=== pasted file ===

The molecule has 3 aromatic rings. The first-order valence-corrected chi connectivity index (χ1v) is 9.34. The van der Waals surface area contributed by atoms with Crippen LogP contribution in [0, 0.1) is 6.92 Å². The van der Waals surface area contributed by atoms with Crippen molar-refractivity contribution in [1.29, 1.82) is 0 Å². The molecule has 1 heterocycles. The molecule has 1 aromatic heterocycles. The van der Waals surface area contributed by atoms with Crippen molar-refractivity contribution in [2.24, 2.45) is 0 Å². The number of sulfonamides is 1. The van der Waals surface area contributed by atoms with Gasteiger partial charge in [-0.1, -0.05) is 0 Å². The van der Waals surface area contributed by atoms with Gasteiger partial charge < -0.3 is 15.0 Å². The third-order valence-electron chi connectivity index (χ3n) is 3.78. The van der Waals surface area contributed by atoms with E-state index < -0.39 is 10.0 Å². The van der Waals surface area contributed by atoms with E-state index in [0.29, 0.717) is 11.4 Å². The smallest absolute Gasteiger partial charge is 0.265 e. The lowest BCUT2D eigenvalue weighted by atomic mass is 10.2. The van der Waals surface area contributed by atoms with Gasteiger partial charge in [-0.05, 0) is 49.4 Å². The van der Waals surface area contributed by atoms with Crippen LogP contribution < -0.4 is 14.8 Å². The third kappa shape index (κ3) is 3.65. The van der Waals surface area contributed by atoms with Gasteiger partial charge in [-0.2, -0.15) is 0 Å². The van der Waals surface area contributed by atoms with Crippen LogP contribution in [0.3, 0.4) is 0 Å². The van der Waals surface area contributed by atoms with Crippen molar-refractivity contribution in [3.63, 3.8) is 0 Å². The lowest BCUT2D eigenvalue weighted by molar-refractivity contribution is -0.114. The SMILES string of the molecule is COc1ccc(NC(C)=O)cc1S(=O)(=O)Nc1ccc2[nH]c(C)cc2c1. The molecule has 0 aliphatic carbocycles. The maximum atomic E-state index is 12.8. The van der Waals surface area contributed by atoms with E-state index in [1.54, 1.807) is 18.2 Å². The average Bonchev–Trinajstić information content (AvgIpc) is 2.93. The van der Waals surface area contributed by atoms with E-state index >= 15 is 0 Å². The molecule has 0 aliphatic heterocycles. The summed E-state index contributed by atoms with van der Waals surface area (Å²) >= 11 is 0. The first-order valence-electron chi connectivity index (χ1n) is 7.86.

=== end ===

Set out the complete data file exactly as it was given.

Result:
The molecule has 3 aromatic rings. The first-order valence-corrected chi connectivity index (χ1v) is 9.34. The van der Waals surface area contributed by atoms with Crippen LogP contribution in [0, 0.1) is 6.92 Å². The van der Waals surface area contributed by atoms with Crippen molar-refractivity contribution in [1.29, 1.82) is 0 Å². The molecule has 1 heterocycles. The molecule has 1 aromatic heterocycles. The van der Waals surface area contributed by atoms with Crippen molar-refractivity contribution in [2.24, 2.45) is 0 Å². The number of sulfonamides is 1. The van der Waals surface area contributed by atoms with Gasteiger partial charge in [-0.1, -0.05) is 0 Å². The van der Waals surface area contributed by atoms with Gasteiger partial charge < -0.3 is 15.0 Å². The third-order valence-electron chi connectivity index (χ3n) is 3.78. The van der Waals surface area contributed by atoms with E-state index < -0.39 is 10.0 Å². The van der Waals surface area contributed by atoms with E-state index in [0.29, 0.717) is 11.4 Å². The smallest absolute Gasteiger partial charge is 0.265 e. The lowest BCUT2D eigenvalue weighted by atomic mass is 10.2. The van der Waals surface area contributed by atoms with Gasteiger partial charge in [-0.05, 0) is 49.4 Å². The van der Waals surface area contributed by atoms with Crippen LogP contribution < -0.4 is 14.8 Å². The third kappa shape index (κ3) is 3.65. The van der Waals surface area contributed by atoms with Gasteiger partial charge in [-0.2, -0.15) is 0 Å². The van der Waals surface area contributed by atoms with Crippen LogP contribution in [0.3, 0.4) is 0 Å². The van der Waals surface area contributed by atoms with Crippen molar-refractivity contribution in [3.63, 3.8) is 0 Å². The lowest BCUT2D eigenvalue weighted by molar-refractivity contribution is -0.114. The SMILES string of the molecule is COc1ccc(NC(C)=O)cc1S(=O)(=O)Nc1ccc2[nH]c(C)cc2c1. The molecule has 0 aliphatic carbocycles. The maximum atomic E-state index is 12.8. The van der Waals surface area contributed by atoms with E-state index in [1.54, 1.807) is 18.2 Å². The average Bonchev–Trinajstić information content (AvgIpc) is 2.93. The van der Waals surface area contributed by atoms with E-state index >= 15 is 0 Å². The molecule has 0 aliphatic heterocycles. The summed E-state index contributed by atoms with van der Waals surface area (Å²) >= 11 is 0. The first-order valence-electron chi connectivity index (χ1n) is 7.86.